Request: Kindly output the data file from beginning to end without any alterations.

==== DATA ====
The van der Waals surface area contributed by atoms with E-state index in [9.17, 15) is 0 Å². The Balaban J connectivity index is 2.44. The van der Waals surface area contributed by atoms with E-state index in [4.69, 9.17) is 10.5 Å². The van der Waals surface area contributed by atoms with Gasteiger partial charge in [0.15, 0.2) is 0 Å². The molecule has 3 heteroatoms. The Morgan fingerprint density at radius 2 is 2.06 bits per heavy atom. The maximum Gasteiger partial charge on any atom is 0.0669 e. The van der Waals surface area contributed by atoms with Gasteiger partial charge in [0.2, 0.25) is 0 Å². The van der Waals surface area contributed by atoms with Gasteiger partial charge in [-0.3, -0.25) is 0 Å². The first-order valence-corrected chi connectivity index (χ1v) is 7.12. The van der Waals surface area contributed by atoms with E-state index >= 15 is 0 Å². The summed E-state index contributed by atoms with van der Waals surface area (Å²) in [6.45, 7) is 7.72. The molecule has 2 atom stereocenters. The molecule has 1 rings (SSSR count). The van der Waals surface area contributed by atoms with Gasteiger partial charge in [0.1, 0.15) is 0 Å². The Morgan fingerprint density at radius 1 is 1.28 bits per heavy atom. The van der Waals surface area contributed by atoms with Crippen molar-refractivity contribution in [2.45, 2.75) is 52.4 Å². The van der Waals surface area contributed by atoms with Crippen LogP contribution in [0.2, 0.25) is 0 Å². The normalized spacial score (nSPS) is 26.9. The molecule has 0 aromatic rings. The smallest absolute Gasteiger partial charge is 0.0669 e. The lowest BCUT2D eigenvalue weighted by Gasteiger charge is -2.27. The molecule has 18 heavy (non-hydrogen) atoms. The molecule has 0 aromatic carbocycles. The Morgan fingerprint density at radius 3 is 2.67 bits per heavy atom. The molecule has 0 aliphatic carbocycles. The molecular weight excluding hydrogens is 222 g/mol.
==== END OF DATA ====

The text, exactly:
The van der Waals surface area contributed by atoms with E-state index in [9.17, 15) is 0 Å². The Balaban J connectivity index is 2.44. The van der Waals surface area contributed by atoms with E-state index in [4.69, 9.17) is 10.5 Å². The van der Waals surface area contributed by atoms with Gasteiger partial charge in [0.15, 0.2) is 0 Å². The molecule has 3 heteroatoms. The Morgan fingerprint density at radius 2 is 2.06 bits per heavy atom. The maximum Gasteiger partial charge on any atom is 0.0669 e. The van der Waals surface area contributed by atoms with Gasteiger partial charge in [0.2, 0.25) is 0 Å². The van der Waals surface area contributed by atoms with Gasteiger partial charge in [-0.3, -0.25) is 0 Å². The first-order valence-corrected chi connectivity index (χ1v) is 7.12. The van der Waals surface area contributed by atoms with E-state index >= 15 is 0 Å². The summed E-state index contributed by atoms with van der Waals surface area (Å²) in [6.45, 7) is 7.72. The molecule has 2 atom stereocenters. The molecule has 1 rings (SSSR count). The van der Waals surface area contributed by atoms with Gasteiger partial charge in [0.1, 0.15) is 0 Å². The Morgan fingerprint density at radius 1 is 1.28 bits per heavy atom. The van der Waals surface area contributed by atoms with Crippen molar-refractivity contribution in [2.45, 2.75) is 52.4 Å². The van der Waals surface area contributed by atoms with Crippen LogP contribution in [0.2, 0.25) is 0 Å². The normalized spacial score (nSPS) is 26.9. The molecule has 0 aromatic rings. The smallest absolute Gasteiger partial charge is 0.0669 e. The lowest BCUT2D eigenvalue weighted by Gasteiger charge is -2.27. The molecule has 18 heavy (non-hydrogen) atoms. The molecule has 0 aromatic carbocycles. The Morgan fingerprint density at radius 3 is 2.67 bits per heavy atom. The molecule has 0 aliphatic carbocycles. The molecular weight excluding hydrogens is 222 g/mol.